So do you think it is possible to use expanding wave solutions of the Einstein's equations to solve accelerated expansion of galaxies? Your comments are welcome.

    + 1 more attachment

  • Victor Christianto added an answer:
    Do Einstein's equations correspond to solutions of Klein-Fock-Gordon equation?

    I read somewhere that Einstein's equations may be expressed in terms of Klein-Fock-Gordon equation, but i am not sure yet how to do that.

    In a paper, Fiziev and Shirkov discuss solutions of Klein-Fock-Gordon equation and its implications to Einstein's equations. In effect, this may imply that Einstein's equations have wave-type solutions.

    What do you think? Your comments are welcome.

    Victor Christianto

    Thank you Stam, for your answer. Best wishes

  • Issam Sinjab added an answer:
    What is the origin of the magnetic field of a neutron star?
    After surpassing electron degeneracy and supported by quantum degeneracy pressure, these kind of stars are composed mainly by neutrons, particles without electic charge. They posses nevertheless very strong magnetic fields. So, if they are composed mainly from electrically neutral particles, what is the origin of their strong magnetic fields?
    Issam Sinjab

    Dear Marek Wojciech Gutowski 

    Sorry for my late reply as I am on holiday and I should explain better my earlier post and point out some of the difficulties that come with the conservation of magnetic flux assumption especially in connection with magnetars.

    You asked:

    "Where from did you get "the conservation of magnetic flux"? "

    Well, it was first suggested by Manchester & Taylor (1977) and by Smith (1977). See for example:

    Manchester, R. N., & Taylor, J. H. 1997, Pulsars (San Francisco: Freeman, W.H. & Company).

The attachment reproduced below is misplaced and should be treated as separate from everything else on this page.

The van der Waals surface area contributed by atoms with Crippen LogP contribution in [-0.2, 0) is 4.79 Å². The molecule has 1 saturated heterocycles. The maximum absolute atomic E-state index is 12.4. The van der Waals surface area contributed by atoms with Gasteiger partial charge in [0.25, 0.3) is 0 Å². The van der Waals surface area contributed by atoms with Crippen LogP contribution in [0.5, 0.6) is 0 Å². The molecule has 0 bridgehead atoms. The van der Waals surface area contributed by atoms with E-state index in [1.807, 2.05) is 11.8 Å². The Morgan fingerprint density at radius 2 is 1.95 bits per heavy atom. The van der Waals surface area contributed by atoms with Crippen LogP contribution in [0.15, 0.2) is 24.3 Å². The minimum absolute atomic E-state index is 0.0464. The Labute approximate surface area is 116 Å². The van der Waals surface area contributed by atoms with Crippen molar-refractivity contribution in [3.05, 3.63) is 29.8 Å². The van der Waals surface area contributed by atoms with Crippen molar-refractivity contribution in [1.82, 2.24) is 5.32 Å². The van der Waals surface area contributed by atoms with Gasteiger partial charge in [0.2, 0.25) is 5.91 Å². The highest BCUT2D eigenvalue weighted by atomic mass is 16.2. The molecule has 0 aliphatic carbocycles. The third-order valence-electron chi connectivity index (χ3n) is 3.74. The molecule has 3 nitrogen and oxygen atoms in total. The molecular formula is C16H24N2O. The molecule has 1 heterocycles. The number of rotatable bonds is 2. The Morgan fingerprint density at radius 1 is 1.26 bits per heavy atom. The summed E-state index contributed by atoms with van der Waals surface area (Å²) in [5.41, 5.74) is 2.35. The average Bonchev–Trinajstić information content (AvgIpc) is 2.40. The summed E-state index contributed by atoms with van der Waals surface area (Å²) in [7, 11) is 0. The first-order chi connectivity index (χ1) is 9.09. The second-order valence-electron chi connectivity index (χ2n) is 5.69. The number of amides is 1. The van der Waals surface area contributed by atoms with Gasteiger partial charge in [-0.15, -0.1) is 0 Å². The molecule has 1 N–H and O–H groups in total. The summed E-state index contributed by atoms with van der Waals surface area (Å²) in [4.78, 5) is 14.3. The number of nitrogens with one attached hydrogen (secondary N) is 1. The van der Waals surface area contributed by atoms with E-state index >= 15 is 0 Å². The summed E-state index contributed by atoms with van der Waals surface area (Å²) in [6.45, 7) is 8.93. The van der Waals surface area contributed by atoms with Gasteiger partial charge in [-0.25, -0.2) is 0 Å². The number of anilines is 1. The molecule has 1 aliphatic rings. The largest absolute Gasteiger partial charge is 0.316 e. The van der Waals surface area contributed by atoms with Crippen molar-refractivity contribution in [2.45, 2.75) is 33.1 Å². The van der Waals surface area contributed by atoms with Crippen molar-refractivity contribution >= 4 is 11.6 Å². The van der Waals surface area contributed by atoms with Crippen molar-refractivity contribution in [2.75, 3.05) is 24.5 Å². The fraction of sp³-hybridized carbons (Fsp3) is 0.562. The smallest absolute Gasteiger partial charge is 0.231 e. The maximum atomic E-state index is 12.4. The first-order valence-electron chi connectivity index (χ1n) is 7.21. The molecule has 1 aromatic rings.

Also, please refer to Jeremy Heyl's post dated Dec 4 2012:

    "The electrical conductivity is very high so that over the timescale of the collapse of the star the magnetic field lines cannot move far relative to the collapsing plasma, so the magnetic flux threading the core is conserved Flux ~ B R^2 so as R decreases the field increases."

    There are however serious problems with this assumption as we shall see below.

    A large value of the magnetic field near the neutron star's surface is customarily assumed to be associated with magnetic flux conservation during gravitational collapse, also called fossil field hypothesis. The simplest and most popular hypothesis, magnetic flux conservation, is that neutron stars magnetic fields are simple remnants of their main sequence (MS) progenitors. For a star of radius R and surface magnetic field strength B, Conservation of magnetic flux in gravitational collapse require the magnetic flux BR^2=constant. Consider a star of  B=100G and R=7x 10^8 m. If a star of this surface magnetic field strength and radius collapsed to a neutron star of radius R(ns)=10 km, it would have a surface magnetic field of B(ns) equal to about 10^11 G. Admittedly, this is unrealistically optimistic estimate because the neutron star contains only some 15% of the progenitor's mass! The other major problem of course, as you rightly indicated, is that the magnetic field strength 10^11 G is at least 1-4 orders of magnitude weaker to explain magnetars with magnetic field strengths 10^12-10^15 G. The fossil hypothesis is therefore not an attractive one, at least not for magnetars.

    One could argue that some MS stars have much higher fields, the strongest fields known in MS stars are around 10^4 G. Magnetic flux conservation during gravitational collapse of these stars would imply  B(ns) equal to about 10^13. Not only is this still insufficient for magnetar but there is also a problem of statistics. Only a very small fraction of progenitors has magnetic fields as large as 10^4 G. Magnetars, on the other hand, are born frequently. Their birth rate is probably comparable to that of normal neutron stars-Woods(2008).

    One other serious problem of the magnetic flux conservation is that not only the neutron star contains only some 15% of the progenitor's mass but also the core of a typical progenitor MS star occupy only some 2-3% of the star's cross section!

    Here's a research paper that attempts to explain the phenomena using an approach for induced magnetic moments in neutron superfluids:

    The Physics of Strong Magnetic Fields in Neutron Stars:

  • Jesús Varela López added an answer:
    Is anyone interested in the full data release of the ALHAMBRA data?
    The ALHAMBRA survey ( has just published its 1st full data release.
    You can find the the data (catalogs with photo-z and synthetic F814W images) through the following links:
    * web server:
    * FTP server:
    * Spanish Virtual Observatory: